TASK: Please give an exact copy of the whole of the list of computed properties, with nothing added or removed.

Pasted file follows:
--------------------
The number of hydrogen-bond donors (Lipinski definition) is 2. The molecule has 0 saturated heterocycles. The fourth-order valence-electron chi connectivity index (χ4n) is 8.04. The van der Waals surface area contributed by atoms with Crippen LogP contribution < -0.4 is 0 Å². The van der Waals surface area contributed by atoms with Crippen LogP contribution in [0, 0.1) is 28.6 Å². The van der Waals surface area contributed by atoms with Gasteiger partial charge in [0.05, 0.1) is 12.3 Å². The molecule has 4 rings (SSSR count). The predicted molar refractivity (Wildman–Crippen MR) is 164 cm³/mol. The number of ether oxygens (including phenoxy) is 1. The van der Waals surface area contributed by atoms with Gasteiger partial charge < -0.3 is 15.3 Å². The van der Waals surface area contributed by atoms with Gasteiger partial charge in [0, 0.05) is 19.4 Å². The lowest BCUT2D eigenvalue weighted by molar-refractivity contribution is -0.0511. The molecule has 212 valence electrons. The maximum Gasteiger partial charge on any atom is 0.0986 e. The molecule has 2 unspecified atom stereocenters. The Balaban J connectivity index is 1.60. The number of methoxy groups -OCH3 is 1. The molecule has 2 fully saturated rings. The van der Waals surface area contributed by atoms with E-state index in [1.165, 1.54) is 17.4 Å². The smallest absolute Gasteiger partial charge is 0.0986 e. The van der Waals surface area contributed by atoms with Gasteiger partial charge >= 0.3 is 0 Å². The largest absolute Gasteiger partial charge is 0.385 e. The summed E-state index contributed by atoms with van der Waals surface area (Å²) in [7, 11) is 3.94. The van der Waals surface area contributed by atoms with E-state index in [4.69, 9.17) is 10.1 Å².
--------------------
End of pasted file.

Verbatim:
The number of hydrogen-bond donors (Lipinski definition) is 2. The molecule has 0 saturated heterocycles. The fourth-order valence-electron chi connectivity index (χ4n) is 8.04. The van der Waals surface area contributed by atoms with Crippen LogP contribution < -0.4 is 0 Å². The van der Waals surface area contributed by atoms with Crippen LogP contribution in [0, 0.1) is 28.6 Å². The van der Waals surface area contributed by atoms with Gasteiger partial charge in [0.05, 0.1) is 12.3 Å². The molecule has 4 rings (SSSR count). The predicted molar refractivity (Wildman–Crippen MR) is 164 cm³/mol. The number of ether oxygens (including phenoxy) is 1. The van der Waals surface area contributed by atoms with Gasteiger partial charge < -0.3 is 15.3 Å². The van der Waals surface area contributed by atoms with Gasteiger partial charge in [0, 0.05) is 19.4 Å². The lowest BCUT2D eigenvalue weighted by molar-refractivity contribution is -0.0511. The molecule has 212 valence electrons. The maximum Gasteiger partial charge on any atom is 0.0986 e. The molecule has 2 unspecified atom stereocenters. The Balaban J connectivity index is 1.60. The number of methoxy groups -OCH3 is 1. The molecule has 2 fully saturated rings. The van der Waals surface area contributed by atoms with E-state index in [1.165, 1.54) is 17.4 Å². The smallest absolute Gasteiger partial charge is 0.0986 e. The van der Waals surface area contributed by atoms with Gasteiger partial charge >= 0.3 is 0 Å². The largest absolute Gasteiger partial charge is 0.385 e. The summed E-state index contributed by atoms with van der Waals surface area (Å²) in [7, 11) is 3.94. The van der Waals surface area contributed by atoms with E-state index in [4.69, 9.17) is 10.1 Å².